On Book Banning

Why Beloved and books like it deserve a place in the classroom

Tyler Palicia

Glenn Youngkin has been open about his desire to ban books in schools. The official reasons that Youngkin and his supporters give for engaging in this attack on public education is that teachers will use certain works to spread “critical race theory” (if only) and expose children to “pornographic material.” Those are slanderous excuses intended to Trojan horse a reactionary political agenda. I don’t think one can find any clearer example of that fact than the outrage over a novel called “Beloved” by Toni Morrison (Nobel Prize Laureate, 1993).

To those who are unfamiliar with the work, “Beloved” is a winner of the Pulitzer Prize for Fiction and was met with mega acclaim upon its publication in 1987. It tells the story of a Black mother and daughter living outside of Cincinnati shortly after the Civil War. Throughout the novel, both women are literally and metaphorically haunted by the traumas of slavery.

Currently, “Beloved” is ranked as the forty-fifth most banned or challenged book between 2010 and 2019 by the American Library Association’s Office for Intellectual Freedom. The novel is often challenged for being “pornographic.” What I find most perverse about that claim is the idea that the allusions to rape in this novel, which are always sensitively described to bring out the true horrors of the act, could possibly fall under anyone’s classification of “pornography.” First of all, none of the novel’s violent sexual content is ever supposed to be titillating. In fact, if you find this novel to be sensual in any way, then I’d say you are in desperate need of a psychiatrist. Secondly, the discussion of the rape of enslaved people is entirely necessary when teaching the subject of slavery. After all, sexual assault was one of the most integral elements of that institution, and I don’t think there is any better text to teach the subject through than “Beloved.”

It’s also quite telling that this book falls under the broad umbrella of what conservatives refer to as “Critical Race Theory texts.” Youngkin even ran a campaign largely based on keeping critical race theory (or CRT) out of K-12 education, even though it’s strictly a college subject. But I find that when conservatives talk about not wanting CRT to be taught in schools, that’s just code for: “We don’t want our kids learning about any Black history, unless white people are always portrayed as the good guys.” That certainly would explain the deep resentment many right-wing parents feel for “Beloved.”

But don’t take my word for it. Youngkin’s own camp even ran an ad in which a mother complained about the harrowing experience she endured after her son — a high school senior taking a college level English course — claimed to have suffered horrible nightmares after reading “Beloved.” For reasons I’ll address later, the mother wouldn’t identify the book by its title, at least not in the ad. This very anxious, very white woman even approached lawmakers to push for legislation that would grant parents the right to ban their children from reading certain books in school — Ugly.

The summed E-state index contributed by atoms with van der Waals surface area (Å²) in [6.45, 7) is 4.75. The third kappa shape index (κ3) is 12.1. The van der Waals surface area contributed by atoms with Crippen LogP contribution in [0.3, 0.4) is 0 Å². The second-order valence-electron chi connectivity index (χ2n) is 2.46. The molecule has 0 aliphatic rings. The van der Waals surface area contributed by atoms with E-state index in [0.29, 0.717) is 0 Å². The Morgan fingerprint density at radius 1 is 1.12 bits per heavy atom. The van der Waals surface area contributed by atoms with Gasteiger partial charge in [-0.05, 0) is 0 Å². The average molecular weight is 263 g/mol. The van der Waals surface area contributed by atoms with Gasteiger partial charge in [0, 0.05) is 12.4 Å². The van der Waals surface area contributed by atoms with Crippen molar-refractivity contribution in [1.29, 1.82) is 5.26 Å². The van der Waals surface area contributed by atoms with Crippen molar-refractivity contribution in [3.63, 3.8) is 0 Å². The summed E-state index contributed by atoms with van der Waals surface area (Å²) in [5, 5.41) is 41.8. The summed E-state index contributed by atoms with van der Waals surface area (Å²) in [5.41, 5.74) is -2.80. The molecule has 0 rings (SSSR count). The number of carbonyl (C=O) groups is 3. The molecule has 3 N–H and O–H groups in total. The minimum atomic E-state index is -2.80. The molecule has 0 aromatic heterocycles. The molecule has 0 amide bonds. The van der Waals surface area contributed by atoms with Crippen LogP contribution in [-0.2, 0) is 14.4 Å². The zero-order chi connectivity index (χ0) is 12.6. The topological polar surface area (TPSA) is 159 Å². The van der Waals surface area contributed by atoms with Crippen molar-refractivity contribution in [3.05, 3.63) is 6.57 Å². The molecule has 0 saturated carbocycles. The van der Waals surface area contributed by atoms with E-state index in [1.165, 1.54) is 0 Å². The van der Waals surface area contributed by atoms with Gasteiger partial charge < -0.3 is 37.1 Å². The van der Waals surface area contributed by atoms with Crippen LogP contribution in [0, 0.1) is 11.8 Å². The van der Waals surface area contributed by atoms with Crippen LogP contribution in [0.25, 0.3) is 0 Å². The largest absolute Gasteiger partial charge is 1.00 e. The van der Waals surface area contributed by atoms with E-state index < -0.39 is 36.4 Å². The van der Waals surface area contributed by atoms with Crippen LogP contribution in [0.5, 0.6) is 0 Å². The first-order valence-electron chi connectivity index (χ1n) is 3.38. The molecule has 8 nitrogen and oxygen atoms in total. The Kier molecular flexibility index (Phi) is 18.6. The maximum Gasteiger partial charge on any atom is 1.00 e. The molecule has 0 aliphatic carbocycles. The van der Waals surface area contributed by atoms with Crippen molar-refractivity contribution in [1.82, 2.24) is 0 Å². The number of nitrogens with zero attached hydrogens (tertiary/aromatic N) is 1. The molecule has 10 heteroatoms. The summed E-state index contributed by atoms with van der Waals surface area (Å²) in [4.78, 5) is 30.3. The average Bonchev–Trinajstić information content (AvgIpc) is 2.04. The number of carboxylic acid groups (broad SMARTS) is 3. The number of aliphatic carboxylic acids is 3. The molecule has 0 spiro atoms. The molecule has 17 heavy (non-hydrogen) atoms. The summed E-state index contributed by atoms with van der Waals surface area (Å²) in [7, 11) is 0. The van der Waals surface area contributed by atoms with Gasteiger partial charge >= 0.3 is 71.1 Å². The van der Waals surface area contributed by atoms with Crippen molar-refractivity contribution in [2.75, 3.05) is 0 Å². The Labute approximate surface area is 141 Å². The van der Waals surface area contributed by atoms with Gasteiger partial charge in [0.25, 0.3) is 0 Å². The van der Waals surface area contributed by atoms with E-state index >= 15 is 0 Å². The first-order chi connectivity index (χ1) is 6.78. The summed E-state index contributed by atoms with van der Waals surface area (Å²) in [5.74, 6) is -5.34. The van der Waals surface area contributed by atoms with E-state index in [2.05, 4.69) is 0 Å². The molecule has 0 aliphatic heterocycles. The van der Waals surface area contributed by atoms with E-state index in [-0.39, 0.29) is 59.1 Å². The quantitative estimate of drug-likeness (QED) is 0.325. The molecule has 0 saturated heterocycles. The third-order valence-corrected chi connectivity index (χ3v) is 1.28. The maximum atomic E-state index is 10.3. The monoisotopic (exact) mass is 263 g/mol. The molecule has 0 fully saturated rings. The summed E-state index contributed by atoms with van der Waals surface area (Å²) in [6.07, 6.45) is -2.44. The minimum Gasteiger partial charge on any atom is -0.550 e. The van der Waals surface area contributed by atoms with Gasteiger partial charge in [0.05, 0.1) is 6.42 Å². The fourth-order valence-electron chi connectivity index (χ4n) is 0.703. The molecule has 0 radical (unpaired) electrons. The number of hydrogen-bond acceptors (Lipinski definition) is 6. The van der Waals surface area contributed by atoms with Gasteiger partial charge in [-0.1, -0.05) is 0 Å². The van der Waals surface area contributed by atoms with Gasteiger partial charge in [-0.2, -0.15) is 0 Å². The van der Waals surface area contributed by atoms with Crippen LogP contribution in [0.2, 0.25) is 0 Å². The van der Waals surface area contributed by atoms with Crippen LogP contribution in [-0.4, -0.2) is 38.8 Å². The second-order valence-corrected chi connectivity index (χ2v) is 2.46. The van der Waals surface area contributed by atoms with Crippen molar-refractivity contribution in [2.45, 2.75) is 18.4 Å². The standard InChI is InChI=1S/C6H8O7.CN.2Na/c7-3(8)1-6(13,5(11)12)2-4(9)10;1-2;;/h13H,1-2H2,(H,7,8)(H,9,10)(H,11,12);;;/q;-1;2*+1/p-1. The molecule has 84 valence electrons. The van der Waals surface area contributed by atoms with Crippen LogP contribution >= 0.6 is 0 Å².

Of course, the part about the delicate child (or should I say, legal adult man) having nightmares was probably a lie, but if the mother really was telling the truth, I think that’s a strong testament to how good the novel is and why more high schoolers should be forced to read it. Great literature can be disturbing sometimes, but that doesn’t give anyone the right to ban it in schools, especially not if it’s a work as important as “Beloved.” You’ll find this insane ad linked at the bottom of this essay. 

Some readers might say I’m cherry picking this novel out of a list of works that parents might more reasonably take issue with, but I assure you that’s far from the case. Just take a cursory glance at the other frequently challenged books on the ALA list, and I promise you’ll find plenty more renowned classics. This is a historical issue that did not begin with Glenn Youngkin and surely will not end with him, which is why you should always be highly skeptical of parental complaints over school reading material. 

I don’t take these parents seriously because they have no valid concern. They only like literature when its message happens to dovetail with their own political and religious beliefs, and as a parent you don’t have a right to burden the public school system with those values. I still haven’t come across a single example of a “concerned parent” who can even define their favorite euphemism, Critical Race Theory, and I’m led wonder if any of them, including Youngkin himself, have ever even seen real pornography. 

Also notice that in all the propaganda on this subject, neither Youngkin nor the concerned parents ever cite any specific examples of works they’d like to see banned, because if these rubes actually admitted to the broader public that they didn’t want their kids reading American classics by Nobel Prize winning Black authors, they’d be giving the game away too easily. But at the end of the day, it’s just another classic example of how the Republican Party fights the culture war, with false aggrievement and dishonesty.

There is of course a gray area where parents, teachers, and sometimes lawmakers can have a reasonable debate over which types of reading material are suitable for children at certain ages, but Youngkin and his supporters are threatening to advance well beyond that territory into an area of outright fascist suppression. Now that Governor Youngkin will soon occupy power, it’s up to normal people not to be deceived or willed into compromising on an issue where there is no middle ground.

ALA Banned Book List

Concerned Mother for Youngkin